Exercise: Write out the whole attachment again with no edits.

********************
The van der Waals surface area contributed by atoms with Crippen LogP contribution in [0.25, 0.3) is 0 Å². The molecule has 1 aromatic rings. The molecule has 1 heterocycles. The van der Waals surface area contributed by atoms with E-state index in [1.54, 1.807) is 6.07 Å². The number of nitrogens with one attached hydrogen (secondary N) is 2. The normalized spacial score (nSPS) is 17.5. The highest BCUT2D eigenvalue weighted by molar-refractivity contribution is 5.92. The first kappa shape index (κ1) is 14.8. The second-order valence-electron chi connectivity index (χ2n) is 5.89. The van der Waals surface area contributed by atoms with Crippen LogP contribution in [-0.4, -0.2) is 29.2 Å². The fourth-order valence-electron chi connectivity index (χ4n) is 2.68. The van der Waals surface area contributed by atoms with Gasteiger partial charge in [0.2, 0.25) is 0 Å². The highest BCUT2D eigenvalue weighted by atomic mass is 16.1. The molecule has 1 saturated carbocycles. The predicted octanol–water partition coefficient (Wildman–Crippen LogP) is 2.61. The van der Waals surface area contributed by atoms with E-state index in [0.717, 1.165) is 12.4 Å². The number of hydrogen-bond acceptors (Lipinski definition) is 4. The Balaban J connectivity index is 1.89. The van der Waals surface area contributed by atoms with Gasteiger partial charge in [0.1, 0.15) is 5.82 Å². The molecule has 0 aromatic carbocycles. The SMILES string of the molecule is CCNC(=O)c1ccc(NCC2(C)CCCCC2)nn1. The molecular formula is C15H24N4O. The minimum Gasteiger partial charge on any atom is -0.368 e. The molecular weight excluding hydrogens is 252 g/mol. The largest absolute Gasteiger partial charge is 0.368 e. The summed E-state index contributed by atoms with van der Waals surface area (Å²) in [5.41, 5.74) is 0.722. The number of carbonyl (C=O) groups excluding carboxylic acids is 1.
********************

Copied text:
The van der Waals surface area contributed by atoms with Crippen LogP contribution in [0.25, 0.3) is 0 Å². The molecule has 1 aromatic rings. The molecule has 1 heterocycles. The van der Waals surface area contributed by atoms with E-state index in [1.54, 1.807) is 6.07 Å². The number of nitrogens with one attached hydrogen (secondary N) is 2. The normalized spacial score (nSPS) is 17.5. The highest BCUT2D eigenvalue weighted by molar-refractivity contribution is 5.92. The first kappa shape index (κ1) is 14.8. The second-order valence-electron chi connectivity index (χ2n) is 5.89. The van der Waals surface area contributed by atoms with Crippen LogP contribution in [-0.4, -0.2) is 29.2 Å². The fourth-order valence-electron chi connectivity index (χ4n) is 2.68. The van der Waals surface area contributed by atoms with Gasteiger partial charge in [0.2, 0.25) is 0 Å². The highest BCUT2D eigenvalue weighted by atomic mass is 16.1. The molecule has 1 saturated carbocycles. The predicted octanol–water partition coefficient (Wildman–Crippen LogP) is 2.61. The van der Waals surface area contributed by atoms with E-state index in [0.717, 1.165) is 12.4 Å². The number of hydrogen-bond acceptors (Lipinski definition) is 4. The Balaban J connectivity index is 1.89. The van der Waals surface area contributed by atoms with Gasteiger partial charge in [0.1, 0.15) is 5.82 Å². The molecule has 0 aromatic carbocycles. The SMILES string of the molecule is CCNC(=O)c1ccc(NCC2(C)CCCCC2)nn1. The molecular formula is C15H24N4O. The minimum Gasteiger partial charge on any atom is -0.368 e. The molecular weight excluding hydrogens is 252 g/mol. The largest absolute Gasteiger partial charge is 0.368 e. The summed E-state index contributed by atoms with van der Waals surface area (Å²) in [5.41, 5.74) is 0.722. The number of carbonyl (C=O) groups excluding carboxylic acids is 1.